Sweden’s Opeth have come a long way in the past twenty years. Starting out playing death metal with growling vocals on the heaviest songs, their ambitious music mixed light and shade from the beginning. Recent albums “Ghost Reveries” and “Watershed” showed an increasingly strong 70s British progressive rock influence with Mellotron and classic 70s keyboard sounds. This year’s impressive “Heritage” took things far further in that direction with an album that was far more prog-rock than death metal. So there was a lot of anticipation when they came to London’s Brixton Academy. At a far bigger venue than they were playing a few years ago, the huge snaking queue outside the building was testament to their growing fanbase.
Support act, fellow Swedes Pain of Salvation impressed a lot, with a tight and energetic set mixing metal and hard rock with echoes of music as diverse as the quirky 70s proggers Gentle Giant to moments from Ennio Morricone’s spaghetti western soundtracks. They’ve been going quite a few years with several albums to their name, and it showed.
From the opening serpentine guitar riff of “The Devil’s Orchard” onwards, Opeth’s set drew very heavily from “Heritage”, eschewing the death metal side of their music entirely in favour of their progressive rock leanings and mellower material. There wasn’t a single cookie monster grunt to be heard all evening. They still reached back to earlier in their career with the atmospheric “Face of Melinda” from the 1999 album “Still Life”. A early highlight was an excellent “Porcelain Heart”, which even the lengthy and unnecessary drum solo towards the beginning of the song failed to ruin.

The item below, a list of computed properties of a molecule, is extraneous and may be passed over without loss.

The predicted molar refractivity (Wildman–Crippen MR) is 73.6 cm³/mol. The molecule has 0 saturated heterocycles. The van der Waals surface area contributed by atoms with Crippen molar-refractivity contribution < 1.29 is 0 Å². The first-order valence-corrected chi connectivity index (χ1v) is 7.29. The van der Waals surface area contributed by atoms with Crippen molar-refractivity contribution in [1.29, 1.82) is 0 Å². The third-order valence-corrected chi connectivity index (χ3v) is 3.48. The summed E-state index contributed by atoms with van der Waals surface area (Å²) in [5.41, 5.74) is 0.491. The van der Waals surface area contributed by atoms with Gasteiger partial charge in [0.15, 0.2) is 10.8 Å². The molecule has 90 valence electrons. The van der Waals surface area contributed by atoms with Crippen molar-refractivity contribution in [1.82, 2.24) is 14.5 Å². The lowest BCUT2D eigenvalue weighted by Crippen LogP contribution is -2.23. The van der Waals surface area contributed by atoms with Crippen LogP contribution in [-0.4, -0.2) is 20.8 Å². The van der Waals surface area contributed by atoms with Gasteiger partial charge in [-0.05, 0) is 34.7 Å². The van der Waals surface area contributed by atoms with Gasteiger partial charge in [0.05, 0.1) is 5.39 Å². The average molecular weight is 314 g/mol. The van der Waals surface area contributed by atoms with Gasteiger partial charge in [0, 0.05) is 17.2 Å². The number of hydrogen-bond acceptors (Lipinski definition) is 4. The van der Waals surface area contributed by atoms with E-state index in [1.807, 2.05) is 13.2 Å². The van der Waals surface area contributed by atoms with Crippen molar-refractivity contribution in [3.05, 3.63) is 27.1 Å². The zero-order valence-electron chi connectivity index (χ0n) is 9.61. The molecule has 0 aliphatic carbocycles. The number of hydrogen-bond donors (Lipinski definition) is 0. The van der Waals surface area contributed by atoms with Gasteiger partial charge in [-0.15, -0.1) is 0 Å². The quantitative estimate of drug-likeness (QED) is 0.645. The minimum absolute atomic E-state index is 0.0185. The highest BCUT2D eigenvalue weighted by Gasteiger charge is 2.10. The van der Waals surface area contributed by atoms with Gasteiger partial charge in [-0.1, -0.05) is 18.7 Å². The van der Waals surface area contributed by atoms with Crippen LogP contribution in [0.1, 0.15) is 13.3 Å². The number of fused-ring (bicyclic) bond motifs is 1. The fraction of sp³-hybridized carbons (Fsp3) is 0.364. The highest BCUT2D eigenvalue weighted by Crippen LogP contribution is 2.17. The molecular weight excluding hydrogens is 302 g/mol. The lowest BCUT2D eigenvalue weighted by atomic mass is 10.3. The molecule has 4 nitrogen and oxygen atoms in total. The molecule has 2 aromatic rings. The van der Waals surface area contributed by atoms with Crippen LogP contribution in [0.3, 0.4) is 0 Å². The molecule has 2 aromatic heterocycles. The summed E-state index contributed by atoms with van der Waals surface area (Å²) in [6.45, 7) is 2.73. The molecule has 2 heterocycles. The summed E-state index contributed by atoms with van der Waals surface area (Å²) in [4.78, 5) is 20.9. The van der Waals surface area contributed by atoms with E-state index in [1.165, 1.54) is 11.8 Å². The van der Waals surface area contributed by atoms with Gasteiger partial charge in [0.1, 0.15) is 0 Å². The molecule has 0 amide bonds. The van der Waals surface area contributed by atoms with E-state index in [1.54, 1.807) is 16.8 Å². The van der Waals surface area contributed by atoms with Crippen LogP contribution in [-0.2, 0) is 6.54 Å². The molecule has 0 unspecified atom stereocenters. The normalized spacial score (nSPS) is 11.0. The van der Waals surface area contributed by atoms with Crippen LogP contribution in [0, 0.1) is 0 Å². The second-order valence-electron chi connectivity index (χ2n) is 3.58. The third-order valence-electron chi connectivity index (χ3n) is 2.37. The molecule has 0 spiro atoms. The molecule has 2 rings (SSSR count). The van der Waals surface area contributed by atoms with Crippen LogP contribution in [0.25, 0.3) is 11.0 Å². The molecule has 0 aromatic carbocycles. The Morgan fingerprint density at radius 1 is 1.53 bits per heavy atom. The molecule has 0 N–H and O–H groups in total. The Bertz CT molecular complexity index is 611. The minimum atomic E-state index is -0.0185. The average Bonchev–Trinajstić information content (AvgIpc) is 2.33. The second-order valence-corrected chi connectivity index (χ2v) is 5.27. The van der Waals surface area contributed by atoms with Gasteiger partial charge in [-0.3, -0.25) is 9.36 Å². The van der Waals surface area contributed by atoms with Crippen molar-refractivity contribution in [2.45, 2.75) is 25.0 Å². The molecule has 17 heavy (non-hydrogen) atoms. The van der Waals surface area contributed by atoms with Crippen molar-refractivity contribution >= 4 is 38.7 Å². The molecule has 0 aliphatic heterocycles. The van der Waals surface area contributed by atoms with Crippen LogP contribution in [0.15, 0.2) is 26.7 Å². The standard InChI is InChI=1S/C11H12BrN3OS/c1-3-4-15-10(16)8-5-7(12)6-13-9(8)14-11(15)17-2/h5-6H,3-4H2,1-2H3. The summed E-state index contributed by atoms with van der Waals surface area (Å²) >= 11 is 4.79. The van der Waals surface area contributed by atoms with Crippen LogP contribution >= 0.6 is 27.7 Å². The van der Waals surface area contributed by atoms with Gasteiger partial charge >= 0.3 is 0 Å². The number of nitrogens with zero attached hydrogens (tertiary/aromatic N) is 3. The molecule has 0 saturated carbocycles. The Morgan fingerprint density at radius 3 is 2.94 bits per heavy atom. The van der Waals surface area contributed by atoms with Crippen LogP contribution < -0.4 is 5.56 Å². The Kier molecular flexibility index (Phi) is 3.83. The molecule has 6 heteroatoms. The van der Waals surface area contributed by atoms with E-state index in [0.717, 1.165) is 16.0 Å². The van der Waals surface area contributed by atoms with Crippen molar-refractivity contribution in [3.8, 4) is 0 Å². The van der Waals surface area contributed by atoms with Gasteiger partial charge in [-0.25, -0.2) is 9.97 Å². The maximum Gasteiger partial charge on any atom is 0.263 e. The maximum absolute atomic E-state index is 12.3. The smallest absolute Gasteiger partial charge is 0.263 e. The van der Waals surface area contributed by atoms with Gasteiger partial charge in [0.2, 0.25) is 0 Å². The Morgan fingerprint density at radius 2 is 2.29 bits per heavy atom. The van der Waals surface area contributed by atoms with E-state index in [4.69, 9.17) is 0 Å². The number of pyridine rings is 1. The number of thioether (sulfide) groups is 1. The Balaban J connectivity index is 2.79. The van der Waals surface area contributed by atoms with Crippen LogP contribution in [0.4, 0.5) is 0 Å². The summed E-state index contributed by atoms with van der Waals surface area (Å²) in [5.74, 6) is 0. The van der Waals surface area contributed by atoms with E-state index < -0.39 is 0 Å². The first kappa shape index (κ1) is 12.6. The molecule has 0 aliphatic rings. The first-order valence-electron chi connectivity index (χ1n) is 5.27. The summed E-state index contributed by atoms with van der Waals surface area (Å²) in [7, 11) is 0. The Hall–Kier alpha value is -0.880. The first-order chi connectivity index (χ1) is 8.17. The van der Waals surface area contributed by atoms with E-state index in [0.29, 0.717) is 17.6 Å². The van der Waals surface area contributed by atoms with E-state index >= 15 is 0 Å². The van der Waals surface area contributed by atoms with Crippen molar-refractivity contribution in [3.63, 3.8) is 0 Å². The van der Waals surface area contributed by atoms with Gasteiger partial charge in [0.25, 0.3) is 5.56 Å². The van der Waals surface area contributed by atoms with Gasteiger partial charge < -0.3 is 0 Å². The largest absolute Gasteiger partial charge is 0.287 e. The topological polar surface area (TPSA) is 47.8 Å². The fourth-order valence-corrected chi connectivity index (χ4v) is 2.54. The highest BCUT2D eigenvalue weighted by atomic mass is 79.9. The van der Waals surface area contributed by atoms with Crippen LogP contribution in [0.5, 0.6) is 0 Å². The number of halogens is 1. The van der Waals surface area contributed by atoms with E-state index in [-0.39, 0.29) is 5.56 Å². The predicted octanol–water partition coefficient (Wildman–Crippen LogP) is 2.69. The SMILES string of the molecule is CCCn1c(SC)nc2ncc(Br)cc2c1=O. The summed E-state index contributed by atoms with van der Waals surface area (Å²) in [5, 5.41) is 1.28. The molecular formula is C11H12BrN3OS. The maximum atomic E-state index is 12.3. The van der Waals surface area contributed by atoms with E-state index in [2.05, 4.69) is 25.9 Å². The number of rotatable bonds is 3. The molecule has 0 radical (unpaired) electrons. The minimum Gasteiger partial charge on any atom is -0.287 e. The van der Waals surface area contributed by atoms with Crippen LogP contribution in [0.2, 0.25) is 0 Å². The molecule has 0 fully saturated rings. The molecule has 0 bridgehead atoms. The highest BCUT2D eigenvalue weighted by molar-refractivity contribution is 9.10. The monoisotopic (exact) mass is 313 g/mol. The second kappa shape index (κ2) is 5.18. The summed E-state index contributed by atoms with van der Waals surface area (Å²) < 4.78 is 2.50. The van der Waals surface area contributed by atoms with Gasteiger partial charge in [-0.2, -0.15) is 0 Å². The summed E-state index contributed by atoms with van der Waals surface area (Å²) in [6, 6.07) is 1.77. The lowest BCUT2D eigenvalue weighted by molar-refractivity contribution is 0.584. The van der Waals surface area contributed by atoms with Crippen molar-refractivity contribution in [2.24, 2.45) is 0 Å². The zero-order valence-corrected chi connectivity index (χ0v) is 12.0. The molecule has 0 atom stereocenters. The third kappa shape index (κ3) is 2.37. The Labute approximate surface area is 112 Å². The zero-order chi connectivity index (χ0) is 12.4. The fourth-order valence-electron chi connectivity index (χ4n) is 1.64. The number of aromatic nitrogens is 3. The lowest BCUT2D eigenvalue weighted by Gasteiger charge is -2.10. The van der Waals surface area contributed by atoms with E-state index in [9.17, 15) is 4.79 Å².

A three-song semi-acoustic interlude went back to some of their very early work, including “Credence” from “My Arms Your Hearse” (Is there a more Goth album title than that?), alongside the obscure “Throat of Winter” from a recent video game soundtrack.
I love Mikael Åkerfeldt’s completely deadpan manner between songs, with self-deprecating quips engaging with the audience while avoiding most of the typical rock frontman clichés. Although he did get the audience chanting Dio’s name to introduce the deliberate Rainbow tribute “Slither” featuring guitarist Fredrik Åkesson’s Blackmoresque solo.
A powerful “A Fair Judgement” and a thunderous rendition of “Hex Omega” from “Watershed” ended the main set. After the predictable encore ritual which Åkerfeldt proceeded to ridicule when they came back, they launched into what he announced as ‘some Swedish folk music’, in other words, the epic “Folklore”, undoubted highlight of “Heritage”, the incredible closing section a good candidate for one of the most exciting pieces of music I’ve heard all year.
The one big downside was the amount of chatter; I really don’t understand why people pay good money for a gig, only to talk all the way through the headline act. The somewhat muted sound didn’t help. Opeth have always gone for clarity rather than volume, but when you’re hearing between-song chants of “Turn it up”, perhaps this was a gig which I felt might have benefited from upping the volume a notch, if only to down out the talkers.
While it lacked the intensity and intimacy of many smaller club gigs, big corporate venues are the price you pay when a band you’ve followed for years have finally hit the big time. Although it seemed a few dyed-in-the-wool death metal fans weren’t so happy with Opeth’s recent direction, and I heard one dismissing the gig using Anglo-Saxon language on the way out. But for me, seeing five thousand people attending an out-and-out progressive rock show and the vast majority enjoying every minute was a joy to behold.